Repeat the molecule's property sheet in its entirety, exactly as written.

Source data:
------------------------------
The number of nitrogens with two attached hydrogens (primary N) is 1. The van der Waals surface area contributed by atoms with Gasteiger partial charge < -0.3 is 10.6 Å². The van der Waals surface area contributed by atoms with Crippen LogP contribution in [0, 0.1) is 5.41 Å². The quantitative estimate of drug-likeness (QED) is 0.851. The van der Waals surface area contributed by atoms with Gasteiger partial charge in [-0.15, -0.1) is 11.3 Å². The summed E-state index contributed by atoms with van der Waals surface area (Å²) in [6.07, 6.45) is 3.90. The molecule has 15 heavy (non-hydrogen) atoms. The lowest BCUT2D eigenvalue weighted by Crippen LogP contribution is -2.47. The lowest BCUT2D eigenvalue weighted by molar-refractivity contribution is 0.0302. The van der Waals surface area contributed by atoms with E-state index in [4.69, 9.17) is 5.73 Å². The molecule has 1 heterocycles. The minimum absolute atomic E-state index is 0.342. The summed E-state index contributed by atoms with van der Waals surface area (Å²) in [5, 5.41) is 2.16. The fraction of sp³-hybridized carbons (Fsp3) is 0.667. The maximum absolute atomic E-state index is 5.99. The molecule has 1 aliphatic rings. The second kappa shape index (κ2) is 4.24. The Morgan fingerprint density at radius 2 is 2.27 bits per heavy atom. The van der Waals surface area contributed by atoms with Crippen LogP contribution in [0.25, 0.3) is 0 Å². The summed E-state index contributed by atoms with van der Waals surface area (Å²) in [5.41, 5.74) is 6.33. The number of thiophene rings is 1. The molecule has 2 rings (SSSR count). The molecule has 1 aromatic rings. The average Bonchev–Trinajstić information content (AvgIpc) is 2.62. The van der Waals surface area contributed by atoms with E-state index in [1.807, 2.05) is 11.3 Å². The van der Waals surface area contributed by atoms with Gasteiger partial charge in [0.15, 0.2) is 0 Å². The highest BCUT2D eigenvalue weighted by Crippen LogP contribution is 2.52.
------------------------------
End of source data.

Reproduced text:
The number of nitrogens with two attached hydrogens (primary N) is 1. The van der Waals surface area contributed by atoms with Gasteiger partial charge < -0.3 is 10.6 Å². The van der Waals surface area contributed by atoms with Crippen LogP contribution in [0, 0.1) is 5.41 Å². The quantitative estimate of drug-likeness (QED) is 0.851. The van der Waals surface area contributed by atoms with Gasteiger partial charge in [-0.15, -0.1) is 11.3 Å². The summed E-state index contributed by atoms with van der Waals surface area (Å²) in [6.07, 6.45) is 3.90. The molecule has 15 heavy (non-hydrogen) atoms. The lowest BCUT2D eigenvalue weighted by Crippen LogP contribution is -2.47. The lowest BCUT2D eigenvalue weighted by molar-refractivity contribution is 0.0302. The van der Waals surface area contributed by atoms with E-state index in [4.69, 9.17) is 5.73 Å². The molecule has 1 heterocycles. The minimum absolute atomic E-state index is 0.342. The summed E-state index contributed by atoms with van der Waals surface area (Å²) in [5, 5.41) is 2.16. The fraction of sp³-hybridized carbons (Fsp3) is 0.667. The maximum absolute atomic E-state index is 5.99. The molecule has 1 aliphatic rings. The second kappa shape index (κ2) is 4.24. The Morgan fingerprint density at radius 2 is 2.27 bits per heavy atom. The van der Waals surface area contributed by atoms with Crippen LogP contribution in [0.25, 0.3) is 0 Å². The summed E-state index contributed by atoms with van der Waals surface area (Å²) in [5.41, 5.74) is 6.33. The number of thiophene rings is 1. The molecule has 2 rings (SSSR count). The molecule has 1 aromatic rings. The average Bonchev–Trinajstić information content (AvgIpc) is 2.62. The van der Waals surface area contributed by atoms with E-state index in [1.807, 2.05) is 11.3 Å². The van der Waals surface area contributed by atoms with Gasteiger partial charge in [0.15, 0.2) is 0 Å². The highest BCUT2D eigenvalue weighted by Crippen LogP contribution is 2.52.